After we left the speedway, we were making our way to Animal Kingdom.  We took a rustic looking road to the park.  There were virtually no spectators along this stretch but there was entertainment and fluids along the way.  We made our way into Animal Kingdom through what appeared to be service roads for cast members.   There were animals along with their handlers on the course for photo ops.  This was a neat touch.  There was a handler with a turtle and he was quite popular for pictures.  Many people were pretending to race the turtle for their photos.  We entered the park and went past Expedition Everest.  Many runners were taking the opportunity to take a break from their running and take a ride.  I had a very specific time goal and I knew I could meet it if I pushed myself in the second half so I didn’t stop for a ride.  After all this is why I started out conservatively.  I knew my family was going to be here to cheer me on so I was looking for them and finally I rounded a corner and I saw them.  My son handed me pretzels, I hugged my oldest and gave my hubby a quick kiss before I was on my way.  I was about to hit the halfway mark after we left the park.  I was about 10 minutes off pace and this was as a result of that bathroom stop around mile 4.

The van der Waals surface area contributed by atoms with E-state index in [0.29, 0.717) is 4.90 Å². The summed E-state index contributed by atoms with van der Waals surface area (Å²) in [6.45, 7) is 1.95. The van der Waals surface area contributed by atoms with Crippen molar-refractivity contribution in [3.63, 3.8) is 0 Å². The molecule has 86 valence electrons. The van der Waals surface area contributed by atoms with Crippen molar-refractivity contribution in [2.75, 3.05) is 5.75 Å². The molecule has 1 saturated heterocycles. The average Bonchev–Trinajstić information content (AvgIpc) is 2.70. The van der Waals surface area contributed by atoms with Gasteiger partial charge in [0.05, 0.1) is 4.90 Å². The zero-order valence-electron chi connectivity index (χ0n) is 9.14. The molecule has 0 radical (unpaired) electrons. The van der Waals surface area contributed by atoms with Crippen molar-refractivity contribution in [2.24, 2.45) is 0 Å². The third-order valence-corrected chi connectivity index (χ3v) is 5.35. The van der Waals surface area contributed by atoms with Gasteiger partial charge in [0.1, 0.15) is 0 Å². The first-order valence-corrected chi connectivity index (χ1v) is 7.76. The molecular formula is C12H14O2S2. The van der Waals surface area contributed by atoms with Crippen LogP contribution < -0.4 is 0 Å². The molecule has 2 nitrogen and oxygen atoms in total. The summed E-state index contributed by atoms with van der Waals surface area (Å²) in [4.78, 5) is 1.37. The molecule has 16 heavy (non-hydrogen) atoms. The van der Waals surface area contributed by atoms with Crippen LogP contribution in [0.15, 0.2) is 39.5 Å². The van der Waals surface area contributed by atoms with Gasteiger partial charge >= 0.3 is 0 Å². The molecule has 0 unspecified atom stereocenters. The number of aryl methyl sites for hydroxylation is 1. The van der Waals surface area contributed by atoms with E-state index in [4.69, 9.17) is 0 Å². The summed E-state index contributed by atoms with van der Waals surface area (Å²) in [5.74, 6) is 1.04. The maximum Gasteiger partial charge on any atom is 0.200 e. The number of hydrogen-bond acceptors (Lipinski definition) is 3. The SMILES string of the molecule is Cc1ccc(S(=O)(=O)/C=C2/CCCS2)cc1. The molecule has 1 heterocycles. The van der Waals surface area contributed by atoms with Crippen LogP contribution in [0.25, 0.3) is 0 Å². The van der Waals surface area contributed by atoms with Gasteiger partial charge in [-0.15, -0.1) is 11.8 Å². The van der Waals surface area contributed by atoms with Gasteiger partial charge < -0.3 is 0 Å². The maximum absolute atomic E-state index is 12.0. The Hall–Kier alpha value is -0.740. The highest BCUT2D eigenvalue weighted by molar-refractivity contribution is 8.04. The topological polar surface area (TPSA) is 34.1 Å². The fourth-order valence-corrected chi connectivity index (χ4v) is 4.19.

Shortly after the halfway mark, my right leg seized up and I had pain in my foot.  It didn’t feel too bad while I was running, but walking made it pretty uncomfortable.  I stopped somewhere around mile 14.5 to massage my leg to loosen it up a bit.  This helped for a little bit.  Based on the fact that this act made things feel better I decided to keep pushing on.  We were headed to the ESPN Wide World of Sports Complex at this point.  It was somewhere around mile 17 that we were headed into the complex.  On my way in, I could see other runners on their way out.  There was a jumbo screen and an announcer cheering people on as they exited the race.  The announcer stated they were at mile 20.4.  I did the math in my head and I realized this stretch of the race was going to be long.  I had to use the restroom again right before mile 18.  There were some real bathrooms on the course and I waited a good 10-12 minutes before it was my turn.  I knew I couldn’t wait and it would probably be my last stop before the finish.  I continued on and right around mile 18, I broke down in tears. It was a good thing I had sunglasses on.  I knew at this point in the race with the  bathroom stops and the pain in my leg that I had to switch my approach from a PR to just finishing the race.  I had worked really hard this training cycle and had I kept my pace and shorter bathroom stops, I would have come close to a 40 minute PR from Chicago.  I was so disappointed in myself.  I knew I had two choices though:  to be miserable and drop out or swallow my pride and finish this damn race.  I wasn’t a quitter so I pulled myself together and continued on.  Part of this race has you running on the warm up track of Champion Stadium.  I believe in signs.  As we made the turn into the stadium, I knew my decision to swallow my pride and just finish was the right decision.  At that moment, I heard the Notre Dame victory march.  This is frequently played by my husband and as I was waiting in the corral that morning, he sent me a text message that said “Play like a champion today”.  Yep, that was the sign I needed.  I liked running around the baseball diamond.  It is a fun experience and I tried to do it with a smile on my face.  I was going to fake it until I made it that day.